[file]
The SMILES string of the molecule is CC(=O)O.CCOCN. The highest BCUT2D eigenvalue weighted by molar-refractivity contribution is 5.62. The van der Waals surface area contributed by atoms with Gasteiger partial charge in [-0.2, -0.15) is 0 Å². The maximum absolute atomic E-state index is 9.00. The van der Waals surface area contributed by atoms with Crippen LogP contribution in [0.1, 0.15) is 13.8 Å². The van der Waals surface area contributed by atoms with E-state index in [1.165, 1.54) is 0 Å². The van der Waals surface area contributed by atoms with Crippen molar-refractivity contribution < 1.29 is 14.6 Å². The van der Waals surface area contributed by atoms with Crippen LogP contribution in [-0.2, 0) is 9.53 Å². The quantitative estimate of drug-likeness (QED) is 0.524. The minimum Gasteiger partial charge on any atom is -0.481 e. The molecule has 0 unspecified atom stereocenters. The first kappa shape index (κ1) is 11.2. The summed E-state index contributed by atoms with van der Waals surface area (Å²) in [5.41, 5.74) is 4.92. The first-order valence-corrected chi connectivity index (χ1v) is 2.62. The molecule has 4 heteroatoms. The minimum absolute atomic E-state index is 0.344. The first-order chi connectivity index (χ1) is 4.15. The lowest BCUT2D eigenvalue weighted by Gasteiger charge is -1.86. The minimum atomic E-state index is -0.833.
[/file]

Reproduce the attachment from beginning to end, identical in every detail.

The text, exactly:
The SMILES string of the molecule is CC(=O)O.CCOCN. The highest BCUT2D eigenvalue weighted by molar-refractivity contribution is 5.62. The van der Waals surface area contributed by atoms with Gasteiger partial charge in [-0.2, -0.15) is 0 Å². The maximum absolute atomic E-state index is 9.00. The van der Waals surface area contributed by atoms with Crippen LogP contribution in [0.1, 0.15) is 13.8 Å². The van der Waals surface area contributed by atoms with E-state index in [1.165, 1.54) is 0 Å². The van der Waals surface area contributed by atoms with Crippen molar-refractivity contribution < 1.29 is 14.6 Å². The van der Waals surface area contributed by atoms with Crippen LogP contribution in [-0.2, 0) is 9.53 Å². The quantitative estimate of drug-likeness (QED) is 0.524. The minimum Gasteiger partial charge on any atom is -0.481 e. The molecule has 0 unspecified atom stereocenters. The first kappa shape index (κ1) is 11.2. The summed E-state index contributed by atoms with van der Waals surface area (Å²) in [5.41, 5.74) is 4.92. The first-order valence-corrected chi connectivity index (χ1v) is 2.62. The molecule has 4 heteroatoms. The minimum absolute atomic E-state index is 0.344. The first-order chi connectivity index (χ1) is 4.15. The lowest BCUT2D eigenvalue weighted by Gasteiger charge is -1.86. The minimum atomic E-state index is -0.833.